If the count of relative strengths (bullet points above) is taken as a measure, the Q Typ 116 emerges as the winner of the match-up (14 : 11 points). However, the pertinence of the various camera strengths will differ across photographers, so that you might want to weigh individual camera traits according to their importance for your own imaging needs before making a camera decision. A professional wedding photographer will view the differences between cameras in a way that diverges from the perspective of a travel photog, and a person interested in cityscapes has distinct needs from a macro shooter. Hence, the decision which camera is best and worth buying is often a very personal one.

X-T1 11:14 Q Typ 116

How about other alternatives? Do the specifications of the Fujifilm X-T1 and the Leica Q Typ 116 place the cameras among the top in their class? Find out in the latest Best Mirrorless Interchangeable Lens Camera and Best Prime Lens Compact Camera listings whether the two cameras rank among the cream of the crop.

In any case, while the comparison of the spec-sheets of cameras can offer a general idea of their imaging potential, it remains incomplete and does no justice, for example, to the way the X-T1 or the Q Typ 116 perform in practice. User reviews that are available, for instance, at amazon can sometimes shed light on these issues, but such feedback is all too often partial, inconsistent, and inaccurate.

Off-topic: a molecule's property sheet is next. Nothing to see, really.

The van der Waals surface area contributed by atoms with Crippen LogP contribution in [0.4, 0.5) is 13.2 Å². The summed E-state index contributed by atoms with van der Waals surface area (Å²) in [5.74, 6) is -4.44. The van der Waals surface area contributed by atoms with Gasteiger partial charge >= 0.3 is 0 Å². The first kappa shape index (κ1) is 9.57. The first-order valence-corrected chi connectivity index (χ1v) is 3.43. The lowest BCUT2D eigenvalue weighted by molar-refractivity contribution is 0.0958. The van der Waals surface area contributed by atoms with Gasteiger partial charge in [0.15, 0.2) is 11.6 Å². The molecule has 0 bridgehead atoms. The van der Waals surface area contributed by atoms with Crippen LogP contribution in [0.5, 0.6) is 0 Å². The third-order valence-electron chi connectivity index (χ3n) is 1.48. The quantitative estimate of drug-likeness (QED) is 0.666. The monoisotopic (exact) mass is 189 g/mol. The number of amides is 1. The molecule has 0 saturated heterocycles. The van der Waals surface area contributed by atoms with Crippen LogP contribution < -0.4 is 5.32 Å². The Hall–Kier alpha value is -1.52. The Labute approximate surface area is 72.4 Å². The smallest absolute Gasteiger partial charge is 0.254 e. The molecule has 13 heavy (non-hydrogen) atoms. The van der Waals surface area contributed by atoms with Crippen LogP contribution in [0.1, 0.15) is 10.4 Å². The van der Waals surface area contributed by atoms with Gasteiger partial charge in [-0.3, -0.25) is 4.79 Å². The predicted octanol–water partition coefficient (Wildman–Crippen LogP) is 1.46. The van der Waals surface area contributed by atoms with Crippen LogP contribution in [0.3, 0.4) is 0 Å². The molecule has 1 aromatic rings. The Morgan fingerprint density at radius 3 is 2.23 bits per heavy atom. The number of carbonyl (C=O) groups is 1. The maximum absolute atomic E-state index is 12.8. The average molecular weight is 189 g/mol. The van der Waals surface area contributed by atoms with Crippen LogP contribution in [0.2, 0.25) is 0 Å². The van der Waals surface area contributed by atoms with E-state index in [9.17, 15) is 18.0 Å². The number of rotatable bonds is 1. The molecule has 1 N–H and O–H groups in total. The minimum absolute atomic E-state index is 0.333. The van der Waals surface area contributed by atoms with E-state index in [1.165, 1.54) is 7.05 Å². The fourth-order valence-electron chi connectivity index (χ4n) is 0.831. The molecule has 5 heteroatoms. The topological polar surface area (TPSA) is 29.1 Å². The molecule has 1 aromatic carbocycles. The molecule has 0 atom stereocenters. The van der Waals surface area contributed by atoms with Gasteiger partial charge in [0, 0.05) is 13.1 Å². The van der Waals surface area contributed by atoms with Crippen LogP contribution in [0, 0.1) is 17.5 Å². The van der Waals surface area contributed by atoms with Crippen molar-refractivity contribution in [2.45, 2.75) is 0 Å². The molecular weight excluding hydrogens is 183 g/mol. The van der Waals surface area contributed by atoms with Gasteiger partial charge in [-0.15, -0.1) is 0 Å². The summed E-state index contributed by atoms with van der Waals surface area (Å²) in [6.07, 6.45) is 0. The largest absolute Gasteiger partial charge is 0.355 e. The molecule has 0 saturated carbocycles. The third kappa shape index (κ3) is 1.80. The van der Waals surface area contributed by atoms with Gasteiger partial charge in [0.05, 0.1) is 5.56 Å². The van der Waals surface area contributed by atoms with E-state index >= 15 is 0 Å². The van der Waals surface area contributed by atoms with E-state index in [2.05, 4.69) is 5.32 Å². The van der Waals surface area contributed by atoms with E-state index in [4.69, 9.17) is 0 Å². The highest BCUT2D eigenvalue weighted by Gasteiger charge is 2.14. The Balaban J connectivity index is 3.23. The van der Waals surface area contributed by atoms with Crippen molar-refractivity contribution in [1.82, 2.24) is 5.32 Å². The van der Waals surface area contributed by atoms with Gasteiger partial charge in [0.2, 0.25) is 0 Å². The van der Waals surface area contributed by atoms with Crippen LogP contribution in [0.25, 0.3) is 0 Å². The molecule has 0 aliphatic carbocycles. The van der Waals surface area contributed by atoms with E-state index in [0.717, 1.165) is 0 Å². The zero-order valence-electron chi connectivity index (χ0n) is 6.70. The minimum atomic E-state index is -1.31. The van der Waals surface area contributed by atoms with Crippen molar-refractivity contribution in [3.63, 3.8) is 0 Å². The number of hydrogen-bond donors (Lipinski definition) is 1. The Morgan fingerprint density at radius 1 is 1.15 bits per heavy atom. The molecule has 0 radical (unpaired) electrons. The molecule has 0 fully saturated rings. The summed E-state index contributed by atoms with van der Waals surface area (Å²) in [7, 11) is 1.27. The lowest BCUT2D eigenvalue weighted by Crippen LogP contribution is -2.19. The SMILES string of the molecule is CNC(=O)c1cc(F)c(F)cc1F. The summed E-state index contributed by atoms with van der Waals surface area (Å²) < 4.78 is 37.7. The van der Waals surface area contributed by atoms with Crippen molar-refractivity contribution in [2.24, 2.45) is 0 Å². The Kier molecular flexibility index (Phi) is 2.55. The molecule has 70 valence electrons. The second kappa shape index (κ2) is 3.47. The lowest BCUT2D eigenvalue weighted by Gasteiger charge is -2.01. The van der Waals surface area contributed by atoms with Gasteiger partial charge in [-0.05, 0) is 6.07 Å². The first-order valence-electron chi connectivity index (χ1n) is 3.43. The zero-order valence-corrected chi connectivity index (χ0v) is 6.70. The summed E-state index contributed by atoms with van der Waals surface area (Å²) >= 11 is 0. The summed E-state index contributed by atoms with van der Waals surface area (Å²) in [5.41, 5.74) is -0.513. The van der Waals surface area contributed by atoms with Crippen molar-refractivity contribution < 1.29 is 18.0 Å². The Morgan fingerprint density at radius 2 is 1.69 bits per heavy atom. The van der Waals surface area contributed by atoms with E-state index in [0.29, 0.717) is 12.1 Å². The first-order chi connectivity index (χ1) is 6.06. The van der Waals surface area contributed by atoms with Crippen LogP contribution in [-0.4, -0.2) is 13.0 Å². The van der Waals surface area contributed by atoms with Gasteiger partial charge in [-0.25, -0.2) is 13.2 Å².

Expert reviews

This is why expert reviews are important. The following table reports the overall ratings of the cameras as published by some of the major camera review sites (cameralabs, dpreview, ephotozine, imaging-resource, and photographyblog). As can be seen, the professional reviewers agree in many cases on the quality of different cameras, but sometimes their assessments diverge, reinforcing the earlier point that a camera decision is often a very personal choice.

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Review Scores
  Camera
Model
camera
  labs  
dp
review  
ephoto
  zine  
imaging
resource
photography
  blog  
Camera
Launch
Launch
Price (USD)
Street
Price
 
Fujifilm X-T1+ +84/1005/54/55/5 Jan 2014 1,299i
 
Leica Q Typ 116..80/1004.5/5..4.5/5 Jun 2015 4,249i
 
Canon T6i..75/1004.5/54.5/54.5/5 Feb 2015 749i
 
Canon T6s+77/1004.5/54.5/54.5/5 Feb 2015 649i
 
Canon G7 X+ +77/1004.5/53.5/54.5/5 Sep 2014 699i
 
Fujifilm X-Pro2+83/1004.5/54.5/54.5/5 Jan 2016 1,699 i
 
Fujifilm X-T2+ +86/1004.5/55/55/5 Jul 2016 1,599i
 
Fujifilm X-A2....4.5/54/54.5/5 Jan 2015 399i